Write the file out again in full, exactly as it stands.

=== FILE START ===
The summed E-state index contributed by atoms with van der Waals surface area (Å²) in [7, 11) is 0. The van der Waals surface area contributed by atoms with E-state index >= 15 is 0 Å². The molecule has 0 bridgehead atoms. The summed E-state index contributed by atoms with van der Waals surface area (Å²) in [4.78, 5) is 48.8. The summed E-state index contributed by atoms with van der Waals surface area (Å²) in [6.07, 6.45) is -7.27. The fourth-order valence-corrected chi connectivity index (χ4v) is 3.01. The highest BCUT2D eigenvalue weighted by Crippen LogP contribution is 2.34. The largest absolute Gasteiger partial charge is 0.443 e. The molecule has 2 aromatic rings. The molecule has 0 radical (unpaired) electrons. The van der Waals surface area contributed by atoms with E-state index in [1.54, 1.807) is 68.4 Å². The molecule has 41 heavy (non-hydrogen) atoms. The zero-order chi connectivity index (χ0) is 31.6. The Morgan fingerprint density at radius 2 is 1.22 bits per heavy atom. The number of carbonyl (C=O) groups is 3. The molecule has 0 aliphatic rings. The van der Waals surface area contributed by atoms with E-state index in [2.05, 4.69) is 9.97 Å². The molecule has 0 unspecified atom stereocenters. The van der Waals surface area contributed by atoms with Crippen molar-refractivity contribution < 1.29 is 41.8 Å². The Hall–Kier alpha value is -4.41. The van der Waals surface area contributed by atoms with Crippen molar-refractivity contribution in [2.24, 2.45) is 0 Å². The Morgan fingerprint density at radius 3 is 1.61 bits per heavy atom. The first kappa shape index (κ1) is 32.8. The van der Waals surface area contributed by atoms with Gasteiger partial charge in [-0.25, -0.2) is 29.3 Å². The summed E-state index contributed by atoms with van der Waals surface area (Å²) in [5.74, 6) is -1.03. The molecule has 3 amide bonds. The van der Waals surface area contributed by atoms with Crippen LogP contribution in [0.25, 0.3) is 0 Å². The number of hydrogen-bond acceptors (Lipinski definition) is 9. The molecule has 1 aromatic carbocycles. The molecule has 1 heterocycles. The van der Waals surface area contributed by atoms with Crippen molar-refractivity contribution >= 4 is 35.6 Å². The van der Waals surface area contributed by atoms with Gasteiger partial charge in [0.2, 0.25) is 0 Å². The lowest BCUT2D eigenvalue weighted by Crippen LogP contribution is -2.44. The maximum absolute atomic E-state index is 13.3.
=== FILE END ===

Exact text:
The summed E-state index contributed by atoms with van der Waals surface area (Å²) in [7, 11) is 0. The van der Waals surface area contributed by atoms with E-state index >= 15 is 0 Å². The molecule has 0 bridgehead atoms. The summed E-state index contributed by atoms with van der Waals surface area (Å²) in [4.78, 5) is 48.8. The summed E-state index contributed by atoms with van der Waals surface area (Å²) in [6.07, 6.45) is -7.27. The fourth-order valence-corrected chi connectivity index (χ4v) is 3.01. The highest BCUT2D eigenvalue weighted by Crippen LogP contribution is 2.34. The largest absolute Gasteiger partial charge is 0.443 e. The molecule has 2 aromatic rings. The molecule has 0 radical (unpaired) electrons. The van der Waals surface area contributed by atoms with E-state index in [1.54, 1.807) is 68.4 Å². The molecule has 41 heavy (non-hydrogen) atoms. The zero-order chi connectivity index (χ0) is 31.6. The Morgan fingerprint density at radius 2 is 1.22 bits per heavy atom. The number of carbonyl (C=O) groups is 3. The molecule has 0 aliphatic rings. The van der Waals surface area contributed by atoms with E-state index in [2.05, 4.69) is 9.97 Å². The molecule has 0 unspecified atom stereocenters. The van der Waals surface area contributed by atoms with Crippen molar-refractivity contribution < 1.29 is 41.8 Å². The Hall–Kier alpha value is -4.41. The van der Waals surface area contributed by atoms with Crippen molar-refractivity contribution in [2.24, 2.45) is 0 Å². The Morgan fingerprint density at radius 3 is 1.61 bits per heavy atom. The first kappa shape index (κ1) is 32.8. The van der Waals surface area contributed by atoms with Gasteiger partial charge in [-0.25, -0.2) is 29.3 Å². The summed E-state index contributed by atoms with van der Waals surface area (Å²) in [5.74, 6) is -1.03. The molecule has 3 amide bonds. The van der Waals surface area contributed by atoms with Crippen LogP contribution in [0.25, 0.3) is 0 Å². The number of hydrogen-bond acceptors (Lipinski definition) is 9. The molecule has 1 aromatic carbocycles. The molecule has 1 heterocycles. The van der Waals surface area contributed by atoms with Crippen molar-refractivity contribution >= 4 is 35.6 Å². The van der Waals surface area contributed by atoms with Gasteiger partial charge in [0.2, 0.25) is 0 Å². The lowest BCUT2D eigenvalue weighted by Crippen LogP contribution is -2.44. The maximum absolute atomic E-state index is 13.3.